FM P Chidambaram never tires of thinking up new ways to shore up revenues for the income tax department. And fortunately, this time around, his thoughts may not end up taxing people.
Currently, the tax department is in possession of 60-70 properties spread across seven cities. These properties are worth a few hundred crores and Chidambaram wants the department to explore the Internet and e-auctions as a tool to dispose them.
Sources in North Block said the minister thinks online auctions are popular in the real estate business. This popularity, ought to be leveraged by the central board of direct taxes (CBDT).
The properties that the income tax department currently has in its possession range from independent bungalows to flats and official premises in key metros.
Most of them were taken over as part of the tax recovery process by the Appropriate Authority a wing of the department that was closed down in 2002. This wing had the power to acquire any property over Rs 30 lakh if it found the sale or purchase of the property undervalued.
"Most of our properties are litigation free. But we got a timid response whenever these were put on the auction block,"sources said.
In one case, the department at Bangalore tried to sell prime properties owned by fake stamp-paper scamster, Abdul Kareem Lala Telgi. The auction did not invoke much interest.
Only one property on Palace Road was sold for Rs 1.43 crore to Le Meridien Hotels. They were the only bidders who offered to buy the place at the reserve price.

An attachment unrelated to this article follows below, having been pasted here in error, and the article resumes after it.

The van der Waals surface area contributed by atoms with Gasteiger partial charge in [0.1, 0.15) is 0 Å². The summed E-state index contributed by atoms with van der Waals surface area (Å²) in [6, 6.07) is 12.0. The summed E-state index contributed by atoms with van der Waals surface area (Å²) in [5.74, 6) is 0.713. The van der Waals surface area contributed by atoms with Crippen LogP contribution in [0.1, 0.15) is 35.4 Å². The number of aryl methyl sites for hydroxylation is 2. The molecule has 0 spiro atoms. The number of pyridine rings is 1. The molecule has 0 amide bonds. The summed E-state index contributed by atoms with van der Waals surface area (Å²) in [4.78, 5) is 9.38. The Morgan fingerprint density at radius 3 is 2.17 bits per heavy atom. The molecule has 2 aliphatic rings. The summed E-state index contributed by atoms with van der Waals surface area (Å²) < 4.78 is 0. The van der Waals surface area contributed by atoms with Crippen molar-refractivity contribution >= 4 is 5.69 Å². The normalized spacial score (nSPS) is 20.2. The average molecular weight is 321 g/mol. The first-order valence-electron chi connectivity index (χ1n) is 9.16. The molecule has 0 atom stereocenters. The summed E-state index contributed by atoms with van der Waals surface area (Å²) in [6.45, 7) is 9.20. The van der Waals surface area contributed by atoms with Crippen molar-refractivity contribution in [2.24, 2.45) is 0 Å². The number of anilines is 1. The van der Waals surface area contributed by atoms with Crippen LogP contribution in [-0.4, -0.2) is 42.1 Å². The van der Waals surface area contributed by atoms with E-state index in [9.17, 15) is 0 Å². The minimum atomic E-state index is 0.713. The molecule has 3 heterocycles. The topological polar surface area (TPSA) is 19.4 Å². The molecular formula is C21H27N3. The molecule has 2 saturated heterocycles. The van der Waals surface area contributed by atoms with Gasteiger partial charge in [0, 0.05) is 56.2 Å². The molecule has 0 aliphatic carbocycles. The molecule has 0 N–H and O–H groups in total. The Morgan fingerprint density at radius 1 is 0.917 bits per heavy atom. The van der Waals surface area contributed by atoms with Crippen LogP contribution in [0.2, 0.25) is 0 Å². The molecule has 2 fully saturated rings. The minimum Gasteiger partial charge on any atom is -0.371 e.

There were no bidders for two other properties even as the tax department is trying to recover arrears of about Rs 11.85 crore from Telgi. They eventually called off the auction.
"Electronic auctions will allow people living in different cities to participate, and will hopefully generate better response,"sources said.
They added that CB Richard Ellis, the realty firm has been consulted by the tax department on the process.
Ironically, the government may be the only impediment to the department adopting this route. Its rules don't allow the tax department to opt for electronic auctions as a medium to sell property.
In India, e-auctions came into the limelight last year after HSBC sold a 28,000 sq ft bungalow, Runnymede, for about Rs 42 crore.
However, experts like Raja Kaushal, chief executive officer of Betterhomes India, say that globally e-auctions are preferred in the construction business where the project needs to be awarded to the lowest bidder.
In US, there are strict laws for e-auctioning. In case there is any misrepresentation, the individual can get the money back. India lacks this regulatory infrastructure.